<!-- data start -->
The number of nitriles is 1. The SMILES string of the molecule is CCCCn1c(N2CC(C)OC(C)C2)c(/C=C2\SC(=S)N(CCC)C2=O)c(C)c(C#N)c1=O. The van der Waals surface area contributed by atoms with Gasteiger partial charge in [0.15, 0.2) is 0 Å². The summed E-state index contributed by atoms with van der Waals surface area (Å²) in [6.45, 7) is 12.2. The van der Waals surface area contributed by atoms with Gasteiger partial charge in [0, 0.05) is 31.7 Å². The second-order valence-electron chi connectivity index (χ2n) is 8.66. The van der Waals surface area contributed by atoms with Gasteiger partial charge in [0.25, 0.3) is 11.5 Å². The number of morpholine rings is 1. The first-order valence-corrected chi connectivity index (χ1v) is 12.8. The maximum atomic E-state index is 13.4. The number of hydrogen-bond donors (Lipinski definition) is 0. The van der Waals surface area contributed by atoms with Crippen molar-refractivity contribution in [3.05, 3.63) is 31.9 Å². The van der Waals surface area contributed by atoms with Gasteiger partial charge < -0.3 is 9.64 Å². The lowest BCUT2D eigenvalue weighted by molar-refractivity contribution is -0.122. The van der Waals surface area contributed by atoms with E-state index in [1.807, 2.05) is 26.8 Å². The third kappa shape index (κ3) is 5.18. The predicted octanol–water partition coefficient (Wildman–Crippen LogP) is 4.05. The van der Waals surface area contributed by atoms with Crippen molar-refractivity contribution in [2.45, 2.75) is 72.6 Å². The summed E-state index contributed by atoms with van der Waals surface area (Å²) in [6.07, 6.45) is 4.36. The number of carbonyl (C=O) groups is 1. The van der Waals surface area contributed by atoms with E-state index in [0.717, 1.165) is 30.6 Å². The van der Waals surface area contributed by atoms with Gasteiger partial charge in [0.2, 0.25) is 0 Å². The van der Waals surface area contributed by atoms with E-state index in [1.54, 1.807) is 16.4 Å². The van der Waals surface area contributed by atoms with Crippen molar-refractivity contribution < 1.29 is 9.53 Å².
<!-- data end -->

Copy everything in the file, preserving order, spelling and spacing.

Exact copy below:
The number of nitriles is 1. The SMILES string of the molecule is CCCCn1c(N2CC(C)OC(C)C2)c(/C=C2\SC(=S)N(CCC)C2=O)c(C)c(C#N)c1=O. The van der Waals surface area contributed by atoms with Gasteiger partial charge in [0.15, 0.2) is 0 Å². The summed E-state index contributed by atoms with van der Waals surface area (Å²) in [6.45, 7) is 12.2. The van der Waals surface area contributed by atoms with Gasteiger partial charge in [0, 0.05) is 31.7 Å². The second-order valence-electron chi connectivity index (χ2n) is 8.66. The van der Waals surface area contributed by atoms with Gasteiger partial charge in [0.25, 0.3) is 11.5 Å². The number of morpholine rings is 1. The first-order valence-corrected chi connectivity index (χ1v) is 12.8. The maximum atomic E-state index is 13.4. The number of hydrogen-bond donors (Lipinski definition) is 0. The van der Waals surface area contributed by atoms with Crippen molar-refractivity contribution in [3.05, 3.63) is 31.9 Å². The van der Waals surface area contributed by atoms with Gasteiger partial charge < -0.3 is 9.64 Å². The lowest BCUT2D eigenvalue weighted by molar-refractivity contribution is -0.122. The van der Waals surface area contributed by atoms with E-state index in [1.807, 2.05) is 26.8 Å². The third kappa shape index (κ3) is 5.18. The predicted octanol–water partition coefficient (Wildman–Crippen LogP) is 4.05. The van der Waals surface area contributed by atoms with Crippen molar-refractivity contribution in [2.45, 2.75) is 72.6 Å². The summed E-state index contributed by atoms with van der Waals surface area (Å²) in [6.07, 6.45) is 4.36. The number of carbonyl (C=O) groups is 1. The van der Waals surface area contributed by atoms with E-state index in [0.717, 1.165) is 30.6 Å². The van der Waals surface area contributed by atoms with Gasteiger partial charge in [0.2, 0.25) is 0 Å². The van der Waals surface area contributed by atoms with E-state index in [1.54, 1.807) is 16.4 Å². The van der Waals surface area contributed by atoms with Crippen molar-refractivity contribution < 1.29 is 9.53 Å².